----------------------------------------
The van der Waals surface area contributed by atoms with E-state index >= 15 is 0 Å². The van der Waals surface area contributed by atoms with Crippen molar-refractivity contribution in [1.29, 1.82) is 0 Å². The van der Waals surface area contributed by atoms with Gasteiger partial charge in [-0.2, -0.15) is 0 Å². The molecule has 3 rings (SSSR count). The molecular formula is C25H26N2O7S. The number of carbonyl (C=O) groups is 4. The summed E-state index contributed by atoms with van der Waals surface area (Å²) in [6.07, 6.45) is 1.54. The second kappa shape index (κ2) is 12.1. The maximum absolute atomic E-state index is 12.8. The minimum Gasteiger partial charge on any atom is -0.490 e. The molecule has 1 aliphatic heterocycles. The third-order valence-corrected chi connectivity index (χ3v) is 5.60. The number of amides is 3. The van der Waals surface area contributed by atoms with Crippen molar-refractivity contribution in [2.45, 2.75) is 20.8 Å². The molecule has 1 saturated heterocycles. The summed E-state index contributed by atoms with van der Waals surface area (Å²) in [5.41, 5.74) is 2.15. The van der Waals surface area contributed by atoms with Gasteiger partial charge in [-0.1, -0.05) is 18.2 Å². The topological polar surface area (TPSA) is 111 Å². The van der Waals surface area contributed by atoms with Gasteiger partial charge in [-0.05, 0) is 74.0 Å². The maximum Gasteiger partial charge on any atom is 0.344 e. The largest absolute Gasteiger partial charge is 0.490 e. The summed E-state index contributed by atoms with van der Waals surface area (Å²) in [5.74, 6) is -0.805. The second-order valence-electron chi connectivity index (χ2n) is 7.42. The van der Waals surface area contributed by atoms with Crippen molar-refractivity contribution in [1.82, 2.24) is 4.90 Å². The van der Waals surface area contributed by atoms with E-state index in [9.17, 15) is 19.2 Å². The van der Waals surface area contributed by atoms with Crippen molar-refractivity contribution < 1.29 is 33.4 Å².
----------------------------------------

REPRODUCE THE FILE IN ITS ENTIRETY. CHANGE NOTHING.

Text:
The van der Waals surface area contributed by atoms with E-state index >= 15 is 0 Å². The van der Waals surface area contributed by atoms with Crippen molar-refractivity contribution in [1.29, 1.82) is 0 Å². The van der Waals surface area contributed by atoms with Gasteiger partial charge in [-0.2, -0.15) is 0 Å². The molecule has 3 rings (SSSR count). The molecular formula is C25H26N2O7S. The number of carbonyl (C=O) groups is 4. The summed E-state index contributed by atoms with van der Waals surface area (Å²) in [6.07, 6.45) is 1.54. The second kappa shape index (κ2) is 12.1. The maximum absolute atomic E-state index is 12.8. The minimum Gasteiger partial charge on any atom is -0.490 e. The molecule has 1 aliphatic heterocycles. The third-order valence-corrected chi connectivity index (χ3v) is 5.60. The number of amides is 3. The van der Waals surface area contributed by atoms with Crippen molar-refractivity contribution in [2.45, 2.75) is 20.8 Å². The molecule has 1 saturated heterocycles. The summed E-state index contributed by atoms with van der Waals surface area (Å²) in [5.41, 5.74) is 2.15. The van der Waals surface area contributed by atoms with Gasteiger partial charge in [-0.1, -0.05) is 18.2 Å². The topological polar surface area (TPSA) is 111 Å². The van der Waals surface area contributed by atoms with Gasteiger partial charge in [-0.05, 0) is 74.0 Å². The maximum Gasteiger partial charge on any atom is 0.344 e. The largest absolute Gasteiger partial charge is 0.490 e. The summed E-state index contributed by atoms with van der Waals surface area (Å²) in [5.74, 6) is -0.805. The second-order valence-electron chi connectivity index (χ2n) is 7.42. The van der Waals surface area contributed by atoms with Crippen molar-refractivity contribution in [1.82, 2.24) is 4.90 Å². The van der Waals surface area contributed by atoms with E-state index in [9.17, 15) is 19.2 Å². The van der Waals surface area contributed by atoms with Crippen molar-refractivity contribution < 1.29 is 33.4 Å².